Bad Medicine

Updated: Jan 29 2003, 05:30am hrs
Last week, the International Federation of Pharmaceutical Manufacturers Association accused the Indian pharmaceutical industry of producing counterfeit drugs. Doubtless this was an attempt to malign the reputation of Indian generic drugs manufacturers internationally, but a problem does exist at home. Of an estimated 20,000 drug manufacturers in the country, no more than 4,000 are registered. With such a substantial proportion of players out of the regulatory loop reflected in manufacturing set-ups located in garages, non-adherence to Good Manufacturing Practices and suchlike its no surprise that up to 40 per cent of medicines manufactured in the country may be fake. That the same is also a governance issue is clear given the lack of coordination between various regulatory agencies and the nexus between manufacturers, state agencies and health professionals. Which explains why the spurious drug market is estimated to be around Rs 4,000 crore of the Rs 19,000 crore-worth Indian pharmaceutical market today. But much more is at stake than just industrys reputation or governmental revenue. For, unlike intellectual property violations in respect of software, music et al, spurious drugs assume life-threatening consequences for unsuspecting consumers.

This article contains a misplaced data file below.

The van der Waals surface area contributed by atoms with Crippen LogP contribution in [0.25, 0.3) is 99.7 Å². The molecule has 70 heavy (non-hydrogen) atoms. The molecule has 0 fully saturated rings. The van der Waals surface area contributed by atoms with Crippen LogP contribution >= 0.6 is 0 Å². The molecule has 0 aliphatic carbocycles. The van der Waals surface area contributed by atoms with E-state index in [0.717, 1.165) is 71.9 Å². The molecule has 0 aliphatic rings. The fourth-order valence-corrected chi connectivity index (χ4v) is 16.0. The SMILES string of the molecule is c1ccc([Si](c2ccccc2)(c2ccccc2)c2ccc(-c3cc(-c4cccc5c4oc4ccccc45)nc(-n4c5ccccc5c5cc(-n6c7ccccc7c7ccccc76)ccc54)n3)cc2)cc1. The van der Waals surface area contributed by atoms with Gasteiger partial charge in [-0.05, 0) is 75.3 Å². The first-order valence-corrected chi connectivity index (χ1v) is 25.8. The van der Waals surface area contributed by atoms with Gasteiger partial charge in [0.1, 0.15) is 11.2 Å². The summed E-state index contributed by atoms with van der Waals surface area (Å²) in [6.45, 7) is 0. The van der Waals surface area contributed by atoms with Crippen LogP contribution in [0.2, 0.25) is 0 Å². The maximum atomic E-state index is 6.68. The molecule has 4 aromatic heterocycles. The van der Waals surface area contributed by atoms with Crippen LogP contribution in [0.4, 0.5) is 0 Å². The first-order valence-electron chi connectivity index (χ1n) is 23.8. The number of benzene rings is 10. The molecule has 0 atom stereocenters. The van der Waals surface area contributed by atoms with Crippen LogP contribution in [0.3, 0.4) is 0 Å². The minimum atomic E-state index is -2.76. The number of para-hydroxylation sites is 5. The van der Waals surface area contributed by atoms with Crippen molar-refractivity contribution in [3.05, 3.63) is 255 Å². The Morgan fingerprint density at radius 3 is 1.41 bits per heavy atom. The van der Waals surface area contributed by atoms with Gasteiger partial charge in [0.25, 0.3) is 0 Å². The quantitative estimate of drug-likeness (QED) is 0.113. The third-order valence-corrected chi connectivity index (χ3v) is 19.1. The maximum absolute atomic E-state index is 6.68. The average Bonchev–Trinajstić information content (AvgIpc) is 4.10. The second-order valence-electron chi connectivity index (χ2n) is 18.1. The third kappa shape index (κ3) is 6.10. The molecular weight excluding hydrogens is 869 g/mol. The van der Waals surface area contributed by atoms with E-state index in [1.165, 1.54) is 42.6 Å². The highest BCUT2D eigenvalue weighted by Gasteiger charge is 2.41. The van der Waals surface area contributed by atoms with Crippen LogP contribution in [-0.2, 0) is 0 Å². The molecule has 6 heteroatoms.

For their part, Union and state governments have time and again voiced their concern. The Centre wants to make manufacture and marketing of spurious drugs a cognisable offence under the Indian Penal Code. It has plans to make the post-marketing surveillance system for drugs more efficient. States, too, have vowed to become more pro-active. A Pharmaceutical Research and Development Committee, set up in 1999 and headed by R A Mashelkar, has recommended measures to strengthen the regulatory set-up in the country. Now, another expert committee headed by Dr Mashelkar has been directed to give recommendations on the same within six months. The establishment now needs to walk the talk. Law enforcement even within the existing legislation has to become more effective. Industry, too, must take up cudgels on its own behalf. For instance, it can help plug the existing vacuum in the enforcement process by sending out trained investigators who could work in tandem with under-staffed governmental agencies. And they can voluntarily adopt innovative packaging. Finally, given that consumers of spurious drugs tend to be poor and illiterate, a public awareness campaign should be kicked off simultaneously. After all, if the government can encourage a shakeout for drug suppliers to India, there is no reason why it should dither over a similar shakeout within this country.